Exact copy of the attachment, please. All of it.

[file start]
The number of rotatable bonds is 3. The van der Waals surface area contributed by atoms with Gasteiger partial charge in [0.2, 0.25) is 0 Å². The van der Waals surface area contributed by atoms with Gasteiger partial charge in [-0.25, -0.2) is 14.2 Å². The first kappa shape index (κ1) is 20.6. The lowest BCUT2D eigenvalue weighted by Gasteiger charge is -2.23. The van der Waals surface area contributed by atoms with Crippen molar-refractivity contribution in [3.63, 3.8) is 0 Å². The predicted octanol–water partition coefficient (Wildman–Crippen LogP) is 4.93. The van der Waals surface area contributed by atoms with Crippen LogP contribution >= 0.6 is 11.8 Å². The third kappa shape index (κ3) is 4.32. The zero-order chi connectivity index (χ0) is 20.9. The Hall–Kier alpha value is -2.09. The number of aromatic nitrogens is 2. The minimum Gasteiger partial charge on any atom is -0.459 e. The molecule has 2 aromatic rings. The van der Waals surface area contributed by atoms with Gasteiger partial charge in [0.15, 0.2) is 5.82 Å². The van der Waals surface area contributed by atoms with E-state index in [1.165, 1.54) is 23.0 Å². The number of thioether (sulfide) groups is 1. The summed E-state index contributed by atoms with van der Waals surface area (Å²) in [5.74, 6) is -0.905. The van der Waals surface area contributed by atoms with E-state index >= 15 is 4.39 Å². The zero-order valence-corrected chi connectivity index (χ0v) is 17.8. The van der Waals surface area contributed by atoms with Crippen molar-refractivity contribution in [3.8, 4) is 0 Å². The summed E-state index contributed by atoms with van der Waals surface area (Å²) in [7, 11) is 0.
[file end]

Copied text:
The number of rotatable bonds is 3. The van der Waals surface area contributed by atoms with Gasteiger partial charge in [0.2, 0.25) is 0 Å². The van der Waals surface area contributed by atoms with Gasteiger partial charge in [-0.25, -0.2) is 14.2 Å². The first kappa shape index (κ1) is 20.6. The lowest BCUT2D eigenvalue weighted by Gasteiger charge is -2.23. The van der Waals surface area contributed by atoms with Crippen molar-refractivity contribution in [3.63, 3.8) is 0 Å². The predicted octanol–water partition coefficient (Wildman–Crippen LogP) is 4.93. The van der Waals surface area contributed by atoms with Crippen LogP contribution >= 0.6 is 11.8 Å². The third kappa shape index (κ3) is 4.32. The zero-order chi connectivity index (χ0) is 20.9. The Hall–Kier alpha value is -2.09. The number of aromatic nitrogens is 2. The minimum Gasteiger partial charge on any atom is -0.459 e. The molecule has 2 aromatic rings. The van der Waals surface area contributed by atoms with Gasteiger partial charge in [0.15, 0.2) is 5.82 Å². The van der Waals surface area contributed by atoms with E-state index in [1.165, 1.54) is 23.0 Å². The number of thioether (sulfide) groups is 1. The summed E-state index contributed by atoms with van der Waals surface area (Å²) in [5.74, 6) is -0.905. The van der Waals surface area contributed by atoms with E-state index >= 15 is 4.39 Å². The zero-order valence-corrected chi connectivity index (χ0v) is 17.8. The van der Waals surface area contributed by atoms with Crippen molar-refractivity contribution in [3.8, 4) is 0 Å². The summed E-state index contributed by atoms with van der Waals surface area (Å²) in [7, 11) is 0.